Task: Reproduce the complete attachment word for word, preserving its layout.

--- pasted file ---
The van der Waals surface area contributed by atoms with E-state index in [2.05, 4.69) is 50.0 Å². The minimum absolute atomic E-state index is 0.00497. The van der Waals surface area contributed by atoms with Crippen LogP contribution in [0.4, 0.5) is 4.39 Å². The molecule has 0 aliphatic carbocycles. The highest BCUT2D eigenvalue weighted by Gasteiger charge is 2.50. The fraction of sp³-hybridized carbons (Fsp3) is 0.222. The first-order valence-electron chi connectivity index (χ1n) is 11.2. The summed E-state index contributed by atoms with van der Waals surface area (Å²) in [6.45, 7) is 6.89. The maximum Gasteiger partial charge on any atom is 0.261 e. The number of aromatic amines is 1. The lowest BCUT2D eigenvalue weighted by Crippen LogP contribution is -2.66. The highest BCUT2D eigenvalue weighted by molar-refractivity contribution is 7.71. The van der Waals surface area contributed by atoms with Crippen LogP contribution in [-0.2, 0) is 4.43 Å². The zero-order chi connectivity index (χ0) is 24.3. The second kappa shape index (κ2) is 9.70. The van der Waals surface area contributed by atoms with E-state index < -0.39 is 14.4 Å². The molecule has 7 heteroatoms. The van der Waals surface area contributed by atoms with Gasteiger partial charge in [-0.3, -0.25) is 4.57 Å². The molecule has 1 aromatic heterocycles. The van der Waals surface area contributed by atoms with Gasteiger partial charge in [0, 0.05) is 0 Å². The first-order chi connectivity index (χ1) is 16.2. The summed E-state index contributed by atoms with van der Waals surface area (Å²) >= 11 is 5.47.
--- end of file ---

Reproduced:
The van der Waals surface area contributed by atoms with E-state index in [2.05, 4.69) is 50.0 Å². The minimum absolute atomic E-state index is 0.00497. The van der Waals surface area contributed by atoms with Crippen LogP contribution in [0.4, 0.5) is 4.39 Å². The molecule has 0 aliphatic carbocycles. The highest BCUT2D eigenvalue weighted by Gasteiger charge is 2.50. The fraction of sp³-hybridized carbons (Fsp3) is 0.222. The first-order valence-electron chi connectivity index (χ1n) is 11.2. The summed E-state index contributed by atoms with van der Waals surface area (Å²) in [6.45, 7) is 6.89. The maximum Gasteiger partial charge on any atom is 0.261 e. The number of aromatic amines is 1. The lowest BCUT2D eigenvalue weighted by Crippen LogP contribution is -2.66. The highest BCUT2D eigenvalue weighted by molar-refractivity contribution is 7.71. The van der Waals surface area contributed by atoms with Crippen LogP contribution in [-0.2, 0) is 4.43 Å². The zero-order chi connectivity index (χ0) is 24.3. The second kappa shape index (κ2) is 9.70. The van der Waals surface area contributed by atoms with E-state index < -0.39 is 14.4 Å². The molecule has 7 heteroatoms. The van der Waals surface area contributed by atoms with Gasteiger partial charge in [-0.3, -0.25) is 4.57 Å². The molecule has 1 aromatic heterocycles. The van der Waals surface area contributed by atoms with Gasteiger partial charge in [0, 0.05) is 0 Å². The first-order chi connectivity index (χ1) is 16.2. The summed E-state index contributed by atoms with van der Waals surface area (Å²) >= 11 is 5.47.